The System

What is the Law anyway?

The adversarial system of formal Dispute Resolution tends to transform the courtroom into a legal boxing-ring where the judge or members must ultimately determine who has landed the most blows.  If we are concerned about reducing not only the financial cost but also the human cost of our justice system then we must first give importance to the discovery of truth, rather than legal performances. Australians deserve more than that.

Alternative Dispute Resolution (ADR) is obviously not appropriate in all cases nor is it, in itself, going to provide a solution to the escalating cost of justice.
ADR is just a simple more cost-effective means of resolution, and a more constructive method of dealing with conflict where people leave with their self respect intact.

Over the years I have met many builders, I was on the Contracts Committee at the HIA and Housing Committee at the MBA for many years and socially at the AIB and they all seemed decent blokes. They would want to do their best, they were competitive with each other and wouldn’t risk losing a referral over a trivial matter or delaying payment.

Human Cost

Before I get into the various options open to both parties consider the effect a building dispute will have on you, your relationships, (people will be sick of hearing about it) your partner and kids and of course the money.

The music in this clip will be how you’ll feel whilst trying to be the “Life and Soul of the Party”.

Do you think you can do that?

and will it be worthwhile?

A good overview can be found here: ***********

Formal Dispute Resolution 1

Getting the Facts

What are the possible solutions?

What work needs to be done or payment made in order that the project gets completed by the agreed date.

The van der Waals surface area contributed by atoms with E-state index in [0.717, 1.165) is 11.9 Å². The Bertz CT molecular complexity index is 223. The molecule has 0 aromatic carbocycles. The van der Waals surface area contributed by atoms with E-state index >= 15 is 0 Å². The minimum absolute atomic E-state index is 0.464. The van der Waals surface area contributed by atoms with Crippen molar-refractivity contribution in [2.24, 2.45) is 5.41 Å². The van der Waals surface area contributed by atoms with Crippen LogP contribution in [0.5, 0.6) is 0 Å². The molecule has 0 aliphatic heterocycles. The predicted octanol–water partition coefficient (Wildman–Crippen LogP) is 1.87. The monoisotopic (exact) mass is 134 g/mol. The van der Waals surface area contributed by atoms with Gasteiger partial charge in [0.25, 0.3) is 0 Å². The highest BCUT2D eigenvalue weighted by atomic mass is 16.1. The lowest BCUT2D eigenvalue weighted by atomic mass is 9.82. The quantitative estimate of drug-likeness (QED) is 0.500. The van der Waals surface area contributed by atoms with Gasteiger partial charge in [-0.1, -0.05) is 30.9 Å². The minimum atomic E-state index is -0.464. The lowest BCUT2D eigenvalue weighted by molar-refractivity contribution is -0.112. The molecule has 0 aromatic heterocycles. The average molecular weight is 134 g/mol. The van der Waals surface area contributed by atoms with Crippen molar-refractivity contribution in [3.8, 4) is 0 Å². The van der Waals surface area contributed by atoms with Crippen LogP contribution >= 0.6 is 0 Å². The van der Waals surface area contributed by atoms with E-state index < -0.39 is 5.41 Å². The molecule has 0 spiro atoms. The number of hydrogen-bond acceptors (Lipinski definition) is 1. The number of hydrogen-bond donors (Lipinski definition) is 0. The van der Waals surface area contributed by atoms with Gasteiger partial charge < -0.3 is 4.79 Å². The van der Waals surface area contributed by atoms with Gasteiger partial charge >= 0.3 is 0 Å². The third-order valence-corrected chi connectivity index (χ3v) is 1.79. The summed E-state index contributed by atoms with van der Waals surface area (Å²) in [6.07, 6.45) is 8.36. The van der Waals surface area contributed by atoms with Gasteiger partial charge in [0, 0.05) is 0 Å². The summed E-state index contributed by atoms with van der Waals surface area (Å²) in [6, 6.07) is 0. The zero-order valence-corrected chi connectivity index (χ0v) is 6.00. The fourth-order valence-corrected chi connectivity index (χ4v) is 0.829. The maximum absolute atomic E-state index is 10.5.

Late Completion is a breach of contract and rent may be payable for late completion regardless of an absence of a liquidated damages clause.

Formal Dispute Resolution 2

Weighing Up the Facts

Do an MS Project to see the best and cost effective way to achieve PC by near the agreed date.

If that opportunity has passed then the most cost effective way forward.

If damages are on the horizon then paying a bit more now will be cheaper in the long term. 

Formal Dispute Resolution 3

Acting on the Facts

Complete any remedial work by the agreed date.

Make payment by the agreed date.

Do an MS Project realistically illustratiing when the handover will be and achieve it.

An adjudication under the CCA 2004 legislation may be the starting point (I hope not) if there is a large amount of money payable not commensurate with any alleged defect. The adjudicator’s fee is payable 50% by each party. Both are required to lodge a deposit with the Adjudicator. This application is best through the AIB and not Building and Energy or the Resolution Institute (RI) as the costs are capped. With the adjudicators appointed by the AIB (I am a member of both) you won’t get a celebrity barrister dealing with it and charging a fortune.

Sometimes all that is required is the issuing of a summons.

Then attendance at the Small Claims Tribunal where all you’ll need is my evidence sworn on the day.

The same applies to the District Court .

Application to the AIB to appoint an adjudicator under the CCA 2004 Legislation.

Attending to Lawyer’s correspondence. For the record Lawyers don’t like these little disputes (unless they’re friends of the family) and are keen to settle.

Then there’s Building and Energy. For the record Building Remedy Orders are issued by ex-police officers. That’s their training.

Then there’s attendance at the SAT where you don’t need a watch, you need a calendar.

Formal Dispute Resolution 4

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Formal Dispute Resolution 5